The   "12 Traditions"   of Alcoholics Anonymous

Traditions Check List

A.A.’s Second Legacy "Unity"

To those now in its fold, Alcoholics Anonymous has made the difference between misery and sobriety, and often the difference between life and death. A.A. can, of course, mean just as much to uncounted alcoholics not yet reached.

Therefore, no society of men and women ever had a more urgent need for continuous effectiveness and permanent unity. We alcoholics see that we must work together and hang together, else most of us will finally die alone.

The 12 Traditions of Alcoholics Anonymous are, we A.A.’s believe, the best answers that our experience has yet given to those ever-urgent questions, "How can A.A. best function?" and, "How can A.A. best stay whole and so survive?"

Reprinted from "Alcoholics Anonymous ®", page 561 with permission, Copyright © 1939, 1955, 1976, 2001 by Alcoholics Anonymous World Services ®, Inc. All rights reserved.

The Twelve Traditions

1.  Our common welfare should come first; personal recovery depends upon A.A. unity.

2.  For our group purpose there is but one ultimate authority -- a loving God as He may express Himself in our group conscience. Our leaders are but trusted servants; they do not govern.

3.  The only requirement for A.A. membership is a desire to stop drinking.

4.  Each group should be autonomous except in matters affecting other groups or A.A. as a whole.

5.  Each group has but one primary purpose -- to carry its message to the alcoholic who still suffers.

6.  An A.A. group ought never endorse, finance, or lend the A.A. name to any related facility or outside enterprise, lest problems of money, property, and prestige divert us from our primary purpose.

7.  Every A.A. group ought to be fully self-supporting, declining outside contributions.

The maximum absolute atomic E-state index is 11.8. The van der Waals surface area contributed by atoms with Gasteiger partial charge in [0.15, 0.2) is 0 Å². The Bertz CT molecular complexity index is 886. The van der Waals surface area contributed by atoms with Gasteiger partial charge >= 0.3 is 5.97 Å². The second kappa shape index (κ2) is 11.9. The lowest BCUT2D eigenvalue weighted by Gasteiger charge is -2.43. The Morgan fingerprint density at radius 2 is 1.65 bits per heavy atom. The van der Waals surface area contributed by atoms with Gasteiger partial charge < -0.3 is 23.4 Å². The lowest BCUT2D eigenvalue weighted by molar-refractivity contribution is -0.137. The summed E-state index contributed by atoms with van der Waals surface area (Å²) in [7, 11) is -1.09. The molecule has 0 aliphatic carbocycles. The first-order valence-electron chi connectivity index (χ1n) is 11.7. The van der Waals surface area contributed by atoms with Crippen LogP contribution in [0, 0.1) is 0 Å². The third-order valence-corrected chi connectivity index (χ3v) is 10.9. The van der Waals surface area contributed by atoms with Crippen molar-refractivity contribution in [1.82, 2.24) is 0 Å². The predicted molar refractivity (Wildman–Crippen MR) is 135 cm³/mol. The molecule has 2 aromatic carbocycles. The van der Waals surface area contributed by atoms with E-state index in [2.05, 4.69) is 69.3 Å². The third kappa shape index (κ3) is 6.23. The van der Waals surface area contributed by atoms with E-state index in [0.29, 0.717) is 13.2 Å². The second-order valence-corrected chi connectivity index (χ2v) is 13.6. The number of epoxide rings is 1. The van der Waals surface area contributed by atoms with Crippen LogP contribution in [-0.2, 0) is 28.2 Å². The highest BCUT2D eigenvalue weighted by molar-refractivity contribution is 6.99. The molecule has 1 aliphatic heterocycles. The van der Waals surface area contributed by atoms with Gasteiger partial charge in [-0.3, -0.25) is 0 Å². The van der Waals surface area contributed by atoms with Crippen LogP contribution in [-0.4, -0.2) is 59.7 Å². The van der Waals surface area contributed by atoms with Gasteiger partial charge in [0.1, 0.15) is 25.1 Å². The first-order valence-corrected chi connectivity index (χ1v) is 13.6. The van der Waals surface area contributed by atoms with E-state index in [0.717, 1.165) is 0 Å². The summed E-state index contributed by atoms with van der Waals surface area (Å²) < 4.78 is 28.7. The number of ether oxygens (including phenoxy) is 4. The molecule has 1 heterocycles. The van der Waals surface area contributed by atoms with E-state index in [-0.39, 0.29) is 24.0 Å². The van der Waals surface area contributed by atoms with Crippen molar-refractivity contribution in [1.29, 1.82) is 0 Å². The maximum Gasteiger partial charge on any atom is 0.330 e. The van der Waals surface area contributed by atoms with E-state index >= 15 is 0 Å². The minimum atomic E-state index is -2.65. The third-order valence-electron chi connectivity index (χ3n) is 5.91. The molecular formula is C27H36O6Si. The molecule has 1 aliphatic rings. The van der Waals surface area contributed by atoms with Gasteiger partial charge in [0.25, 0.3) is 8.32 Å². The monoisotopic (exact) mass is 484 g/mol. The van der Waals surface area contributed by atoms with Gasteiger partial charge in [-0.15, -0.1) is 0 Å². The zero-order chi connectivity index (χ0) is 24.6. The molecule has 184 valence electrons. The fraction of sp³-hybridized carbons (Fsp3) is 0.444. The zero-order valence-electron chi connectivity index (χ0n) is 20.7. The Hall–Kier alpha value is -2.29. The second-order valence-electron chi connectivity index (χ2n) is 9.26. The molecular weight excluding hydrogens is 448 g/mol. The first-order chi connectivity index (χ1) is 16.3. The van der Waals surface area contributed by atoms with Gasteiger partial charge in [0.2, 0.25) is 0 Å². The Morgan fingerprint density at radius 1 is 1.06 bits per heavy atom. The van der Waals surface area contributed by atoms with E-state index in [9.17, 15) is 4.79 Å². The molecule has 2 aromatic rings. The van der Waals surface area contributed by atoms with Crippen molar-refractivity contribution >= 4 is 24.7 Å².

8.  Alcoholics Anonymous should remain forever nonprofessional, but our service centers may employ special workers.

9.  A.A. as such, ought never be organized; but we may create service boards or committees directly responsible to those they serve.

10.  Alcoholics Anonymous has no opinion on outside issues; hence the A.A. name ought never be drawn into public controversy.

11.  Our public relations policy is based on attraction rather than promotion; we need always maintain personal anonymity at the level of press, radio and films.

12.  Anonymity is the spiritual foundation of all our traditions, ever reminding us to place principles before personalities.

Reprinted from "Alcoholics Anonymous ®", page 562 with permission, Copyright © 1939, 1955, 1976, 2001 by A.A. World Services ®, Inc. All rights reserved.

The Long Form of Tradition Twelve

And finally we of Alcoholics Anonymous believe that the principle of anonymity has an immense spiritual significance. It reminds us that we are to place principles before personalities; that we are actually to practice a genuine humility. This to the end that our great blessings may never spoil us; that we shall forever live in thankful contemplation of Him who presides over us all.

Reprinted from "Alcoholics Anonymous ®", pages 565, 566 with permission, Copyright © 1939, 1955, 1976, 2001 by A.A. World Services ®, Inc. All rights reserved.